Understanding asset liquidity


Are your investments liquid or illiquid? When a holding is liquid, it simply means you can sell it whenever the market in which it trades is open for business, without losing your proverbial shirt in the exchange. If it’s illiquid, you cannot sell it, at least not for anything near what it’s worth.

Degrees of Liquidity

Cash and cash equivalents (such as checking or savings accounts) are the most liquid assets of all. All day, every day, you can almost always find somebody who will gladly give you something relatively worthwhile in exchange for your cash.

At the other end of the spectrum, some investments are highly illiquid, which means your ability to trade in and out of them whenever you please is strictly limited.

For example, certain private placements and similar closely held vehicles may routinely impose lockup periods, during which you are prohibited from selling your investment. You may be prohibited from withdrawing any of your money until you’ve owned the holding for at least a year, plus your ability to withdraw funds after that may be limited to specific windows of opportunity such as once per quarter or twice per year.

Also, normally liquid investments can become illiquid under duress. As Ben Carlson observed on his Wealth of Common Sense blog, the following adage applies so well, it’s become a bit cliché: “Liquidity is like oxygen. You don’t notice that you need it until it’s not there.”

To cite an extreme example, during the September 11th 2001 attacks, the New York Stock Exchange and NASDAQ markets did not open for business that Tuesday; they remained closed until the following Monday. During that time, investors could not trade on either exchange, effectively rendering most of their investment portfolio illiquid for those four days.

Individual assets can also shift dramatically from liquid to illiquid, especially if investor panic sets in. An example is when the bottom dropped out on the Collateralized Debt Obligation (CDO) market in 2007, contributing to the subsequent global financial crisis. More recently, a March 2023 bank run at Silicon Valley Bank rapidly escalated into three significant U.S. bank failures, leaving depositors’ assets in limbo. Had the U.S. government not taken extraordinary action to protect those deposits, the impact could have been even worse.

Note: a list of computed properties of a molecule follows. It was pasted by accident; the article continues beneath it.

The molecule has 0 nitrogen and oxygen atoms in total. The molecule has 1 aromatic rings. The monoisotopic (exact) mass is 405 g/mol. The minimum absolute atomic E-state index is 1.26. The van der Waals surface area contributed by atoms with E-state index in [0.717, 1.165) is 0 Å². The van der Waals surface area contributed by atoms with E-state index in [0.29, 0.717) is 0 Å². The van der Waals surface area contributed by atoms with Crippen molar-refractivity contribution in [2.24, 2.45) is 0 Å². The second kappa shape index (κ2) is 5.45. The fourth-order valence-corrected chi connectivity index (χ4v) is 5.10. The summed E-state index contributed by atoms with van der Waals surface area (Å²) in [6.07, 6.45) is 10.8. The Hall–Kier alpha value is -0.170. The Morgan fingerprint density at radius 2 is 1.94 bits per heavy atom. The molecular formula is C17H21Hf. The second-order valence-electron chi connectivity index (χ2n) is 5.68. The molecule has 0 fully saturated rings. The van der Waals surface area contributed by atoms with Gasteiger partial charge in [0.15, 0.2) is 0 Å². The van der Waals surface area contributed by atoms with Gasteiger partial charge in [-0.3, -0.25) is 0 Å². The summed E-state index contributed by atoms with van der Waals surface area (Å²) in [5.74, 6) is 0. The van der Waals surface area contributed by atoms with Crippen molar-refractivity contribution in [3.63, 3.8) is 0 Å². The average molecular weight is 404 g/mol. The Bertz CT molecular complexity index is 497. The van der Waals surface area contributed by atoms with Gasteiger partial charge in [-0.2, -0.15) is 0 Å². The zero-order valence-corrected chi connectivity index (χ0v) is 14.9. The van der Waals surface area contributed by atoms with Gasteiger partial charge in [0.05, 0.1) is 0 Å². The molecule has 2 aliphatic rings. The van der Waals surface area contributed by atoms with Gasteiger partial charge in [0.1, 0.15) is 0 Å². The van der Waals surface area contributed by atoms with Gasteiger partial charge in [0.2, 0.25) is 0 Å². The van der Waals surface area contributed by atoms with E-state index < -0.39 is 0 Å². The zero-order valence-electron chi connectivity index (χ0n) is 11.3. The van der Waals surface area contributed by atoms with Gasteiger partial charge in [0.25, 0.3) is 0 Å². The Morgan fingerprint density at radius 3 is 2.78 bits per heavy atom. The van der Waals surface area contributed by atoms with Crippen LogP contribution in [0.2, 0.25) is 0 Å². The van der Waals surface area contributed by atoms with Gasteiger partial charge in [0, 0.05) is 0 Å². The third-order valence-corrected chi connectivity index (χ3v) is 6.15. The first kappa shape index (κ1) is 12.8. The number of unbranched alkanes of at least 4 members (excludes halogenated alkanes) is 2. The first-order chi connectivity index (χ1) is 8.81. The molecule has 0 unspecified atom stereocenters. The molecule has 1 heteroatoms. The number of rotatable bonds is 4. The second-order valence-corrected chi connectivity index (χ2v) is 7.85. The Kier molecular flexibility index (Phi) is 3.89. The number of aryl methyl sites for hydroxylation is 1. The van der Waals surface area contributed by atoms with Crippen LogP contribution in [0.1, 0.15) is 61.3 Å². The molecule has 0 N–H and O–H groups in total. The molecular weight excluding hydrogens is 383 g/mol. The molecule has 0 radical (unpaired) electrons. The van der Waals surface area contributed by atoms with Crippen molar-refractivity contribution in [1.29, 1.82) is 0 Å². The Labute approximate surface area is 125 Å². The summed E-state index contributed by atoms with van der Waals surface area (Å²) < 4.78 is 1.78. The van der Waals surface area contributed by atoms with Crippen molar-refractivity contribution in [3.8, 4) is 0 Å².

Finding Middle Ground

Between these extremes of highly liquid/illiquid holdings, you’ll find most of the investments that are most familiar to you. Mutual funds; exchange-traded funds (ETFs); stocks and bonds; and similar publicly held, exchange-traded securities are typically relatively liquid. They don’t flow in and out of your accounts as freely as cash, but even in turbulent markets you can usually sell them in a same-day transaction. (Mutual funds trade once daily at the end of the trading day. Individual securities and ETFs trade at prices that fluctuate throughout the day.)

It’s also worth noting, some investments can be more or less liquid or illiquid, depending on how you hold them. Real estate is a prime example.

  • If you own a piece of property directly, it’s relatively illiquid. Even in a stable market, it can take days, weeks, or months to sell your property once you’re ready to do so.
  • A non-traded Real Estate Investment Trust (REIT) may be at least as challenging to unload whenever you please. Typically, the non-traded REIT’s board – not you – will decide when and how trading is permitted.